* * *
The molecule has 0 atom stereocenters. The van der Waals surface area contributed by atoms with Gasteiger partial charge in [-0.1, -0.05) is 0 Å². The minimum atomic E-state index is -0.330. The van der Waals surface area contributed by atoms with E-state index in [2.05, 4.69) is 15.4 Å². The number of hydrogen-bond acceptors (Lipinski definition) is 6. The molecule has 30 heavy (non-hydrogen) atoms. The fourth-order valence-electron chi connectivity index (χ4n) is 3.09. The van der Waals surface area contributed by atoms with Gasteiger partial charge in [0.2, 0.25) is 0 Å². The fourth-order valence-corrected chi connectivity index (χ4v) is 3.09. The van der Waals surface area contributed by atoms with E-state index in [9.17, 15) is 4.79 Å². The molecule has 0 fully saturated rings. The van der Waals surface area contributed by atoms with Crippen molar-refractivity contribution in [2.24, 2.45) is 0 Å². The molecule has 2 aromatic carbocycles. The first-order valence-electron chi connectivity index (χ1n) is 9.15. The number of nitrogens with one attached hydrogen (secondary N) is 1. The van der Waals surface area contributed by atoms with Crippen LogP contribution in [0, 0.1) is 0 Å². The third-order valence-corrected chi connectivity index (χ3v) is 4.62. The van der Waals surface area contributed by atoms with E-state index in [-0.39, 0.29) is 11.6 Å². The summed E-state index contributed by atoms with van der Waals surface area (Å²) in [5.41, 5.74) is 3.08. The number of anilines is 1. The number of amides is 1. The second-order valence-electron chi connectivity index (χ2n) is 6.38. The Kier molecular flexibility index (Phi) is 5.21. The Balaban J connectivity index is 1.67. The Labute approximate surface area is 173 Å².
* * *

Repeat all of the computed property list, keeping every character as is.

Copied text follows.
The molecule has 0 atom stereocenters. The van der Waals surface area contributed by atoms with Gasteiger partial charge in [-0.1, -0.05) is 0 Å². The minimum atomic E-state index is -0.330. The van der Waals surface area contributed by atoms with E-state index in [2.05, 4.69) is 15.4 Å². The number of hydrogen-bond acceptors (Lipinski definition) is 6. The molecule has 30 heavy (non-hydrogen) atoms. The fourth-order valence-electron chi connectivity index (χ4n) is 3.09. The van der Waals surface area contributed by atoms with Gasteiger partial charge in [0.2, 0.25) is 0 Å². The fourth-order valence-corrected chi connectivity index (χ4v) is 3.09. The van der Waals surface area contributed by atoms with E-state index in [9.17, 15) is 4.79 Å². The molecule has 0 fully saturated rings. The van der Waals surface area contributed by atoms with Crippen molar-refractivity contribution in [2.24, 2.45) is 0 Å². The molecule has 2 aromatic carbocycles. The first-order valence-electron chi connectivity index (χ1n) is 9.15. The number of nitrogens with one attached hydrogen (secondary N) is 1. The van der Waals surface area contributed by atoms with Crippen LogP contribution in [0, 0.1) is 0 Å². The third-order valence-corrected chi connectivity index (χ3v) is 4.62. The van der Waals surface area contributed by atoms with E-state index in [-0.39, 0.29) is 11.6 Å². The summed E-state index contributed by atoms with van der Waals surface area (Å²) in [5.41, 5.74) is 3.08. The number of anilines is 1. The number of amides is 1. The second-order valence-electron chi connectivity index (χ2n) is 6.38. The Kier molecular flexibility index (Phi) is 5.21. The Balaban J connectivity index is 1.67. The Labute approximate surface area is 173 Å².